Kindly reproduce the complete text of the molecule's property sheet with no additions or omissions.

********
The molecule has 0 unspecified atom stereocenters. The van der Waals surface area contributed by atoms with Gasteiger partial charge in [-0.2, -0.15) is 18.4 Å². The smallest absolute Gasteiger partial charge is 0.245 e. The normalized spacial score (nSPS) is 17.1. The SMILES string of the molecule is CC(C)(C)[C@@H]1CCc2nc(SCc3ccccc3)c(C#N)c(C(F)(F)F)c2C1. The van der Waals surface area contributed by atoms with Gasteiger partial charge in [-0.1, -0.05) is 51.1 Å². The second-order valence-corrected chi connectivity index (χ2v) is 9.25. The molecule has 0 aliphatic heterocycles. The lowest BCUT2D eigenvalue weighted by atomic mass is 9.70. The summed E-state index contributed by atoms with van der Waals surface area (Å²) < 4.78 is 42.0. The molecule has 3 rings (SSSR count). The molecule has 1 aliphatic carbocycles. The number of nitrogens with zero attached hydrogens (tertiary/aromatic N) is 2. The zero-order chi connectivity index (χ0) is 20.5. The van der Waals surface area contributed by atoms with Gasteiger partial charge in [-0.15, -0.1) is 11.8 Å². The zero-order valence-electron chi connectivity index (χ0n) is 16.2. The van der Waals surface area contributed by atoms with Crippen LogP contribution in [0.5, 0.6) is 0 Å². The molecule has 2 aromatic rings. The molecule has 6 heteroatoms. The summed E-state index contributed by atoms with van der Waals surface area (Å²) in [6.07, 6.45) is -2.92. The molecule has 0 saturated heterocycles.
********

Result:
The molecule has 0 unspecified atom stereocenters. The van der Waals surface area contributed by atoms with Gasteiger partial charge in [-0.2, -0.15) is 18.4 Å². The smallest absolute Gasteiger partial charge is 0.245 e. The normalized spacial score (nSPS) is 17.1. The SMILES string of the molecule is CC(C)(C)[C@@H]1CCc2nc(SCc3ccccc3)c(C#N)c(C(F)(F)F)c2C1. The van der Waals surface area contributed by atoms with Gasteiger partial charge in [-0.1, -0.05) is 51.1 Å². The second-order valence-corrected chi connectivity index (χ2v) is 9.25. The molecule has 0 aliphatic heterocycles. The lowest BCUT2D eigenvalue weighted by atomic mass is 9.70. The summed E-state index contributed by atoms with van der Waals surface area (Å²) < 4.78 is 42.0. The molecule has 3 rings (SSSR count). The molecule has 1 aliphatic carbocycles. The number of nitrogens with zero attached hydrogens (tertiary/aromatic N) is 2. The zero-order chi connectivity index (χ0) is 20.5. The van der Waals surface area contributed by atoms with Gasteiger partial charge in [-0.15, -0.1) is 11.8 Å². The zero-order valence-electron chi connectivity index (χ0n) is 16.2. The van der Waals surface area contributed by atoms with Crippen LogP contribution in [0.5, 0.6) is 0 Å². The molecule has 2 aromatic rings. The molecule has 6 heteroatoms. The summed E-state index contributed by atoms with van der Waals surface area (Å²) in [6.07, 6.45) is -2.92. The molecule has 0 saturated heterocycles.